BNHS veterinarian Dr Debojit Das, who examined the sick geese, said, "The birds were displaying symptoms of a nervine disorder that is common to avian diseases like botulisim and cholera. This means the birds’ functioning is affected by a nervous disorder that reveals itself in symptoms like it going in circles or trying to look skywards.

Water pollution in Sukhna could be a possible cause. Dead storage level and pollution level in the Lake has been rising.

UT Wildlife Department might have acted fast in the matter concerning the death of migratory birds, but it is yet to explore the role of Sukhna’s water in the rising mortality of birds. Water quality of the Lake, experts in water conservation area say, might have solutions to the mystery behind the death and sickness among the flocking birds. Very often, fall in the levels of dissolved oxygen in water has been found to cause bird mortality.

In case of Sukhna, therefore, testing of water samples is an absolute necessity. Over the past, pollution levels in the Lake have raised rapidly on account of several reasons, main being the rise in dead storage level of the Lake. Dead storage level is the level below which water cannot be drained out of the Lake. Water present below this level is always highly polluted because it gets saturated with toxic elements and gets devoid of dissolved oxygen present in water.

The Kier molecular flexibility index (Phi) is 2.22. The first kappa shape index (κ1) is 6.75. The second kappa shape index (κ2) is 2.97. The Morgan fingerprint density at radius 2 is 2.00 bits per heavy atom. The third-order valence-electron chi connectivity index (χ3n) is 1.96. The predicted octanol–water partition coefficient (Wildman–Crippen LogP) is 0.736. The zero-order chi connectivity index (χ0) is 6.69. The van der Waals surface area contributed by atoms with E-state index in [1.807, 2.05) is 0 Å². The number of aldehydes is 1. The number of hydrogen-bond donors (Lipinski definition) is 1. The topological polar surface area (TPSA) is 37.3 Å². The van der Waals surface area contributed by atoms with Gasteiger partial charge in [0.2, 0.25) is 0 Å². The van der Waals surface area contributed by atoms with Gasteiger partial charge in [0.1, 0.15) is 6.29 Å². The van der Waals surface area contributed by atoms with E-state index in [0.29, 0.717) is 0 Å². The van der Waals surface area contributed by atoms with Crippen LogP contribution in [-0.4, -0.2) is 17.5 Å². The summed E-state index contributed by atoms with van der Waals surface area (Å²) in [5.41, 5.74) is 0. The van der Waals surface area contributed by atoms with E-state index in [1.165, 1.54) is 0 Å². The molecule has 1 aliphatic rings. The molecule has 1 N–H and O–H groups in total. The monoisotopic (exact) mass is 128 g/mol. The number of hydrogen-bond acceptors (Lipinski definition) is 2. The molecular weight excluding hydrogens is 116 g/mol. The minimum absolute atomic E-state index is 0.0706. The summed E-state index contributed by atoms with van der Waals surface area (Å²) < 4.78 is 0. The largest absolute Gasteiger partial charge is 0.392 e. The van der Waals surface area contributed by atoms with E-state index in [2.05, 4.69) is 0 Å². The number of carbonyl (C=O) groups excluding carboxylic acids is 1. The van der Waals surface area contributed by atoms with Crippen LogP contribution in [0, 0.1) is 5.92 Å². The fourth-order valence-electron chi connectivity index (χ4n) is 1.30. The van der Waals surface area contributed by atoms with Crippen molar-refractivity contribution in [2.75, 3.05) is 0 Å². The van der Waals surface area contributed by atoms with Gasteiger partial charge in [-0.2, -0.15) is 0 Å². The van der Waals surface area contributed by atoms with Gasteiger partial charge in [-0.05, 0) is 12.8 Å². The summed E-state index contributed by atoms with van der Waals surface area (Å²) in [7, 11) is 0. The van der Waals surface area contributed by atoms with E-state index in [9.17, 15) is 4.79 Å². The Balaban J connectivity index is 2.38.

The same might be true in case of Sukhna Lake where dead storage level currently stands at elevation -- EL 1151 feet. There was a time when the level was 1148 feet, but the same has risen over the past due to increase in water level of the Lake by three feet. Naturally, more and more water under the dead storage level would have become concentrated, making it unhealthy for aquatic life.

Another reason why Sukhna’s water has become highly polluted is that the Lake’s spill away gates were last opened in the monsoon season of 2005. That is more than one and a half years earlier. During 2006, there was no escape of water from the Lake at all. This has led to increased level of toxicity in the water and this toxicity, in turn, could cause sickness and death among birds, unless detected otherwise.

Admitting to the possibility of water pollution behind the death of birds, Mr G.S. Dhillon, water resources expert, said a similar problem had once arisen in Harike Lake. "In certain pockets of the Lake, migratory birds were found dying without apparent symptoms. We sampled the waters from those pockets and sent them to Irrigation and Power Research Institute at Amritsar for testing. We found that water was so toxic and so deprived of oxygen that no aquatic or any other form of life could exist. For years, decaying organic matter had caused the absence of dissolved oxygen in water, leading to death of birds. Finally, water had to be pumped out of the Lake and fresh water introduced."

The same institute can be asked to conduct water sample testing of Sukhna.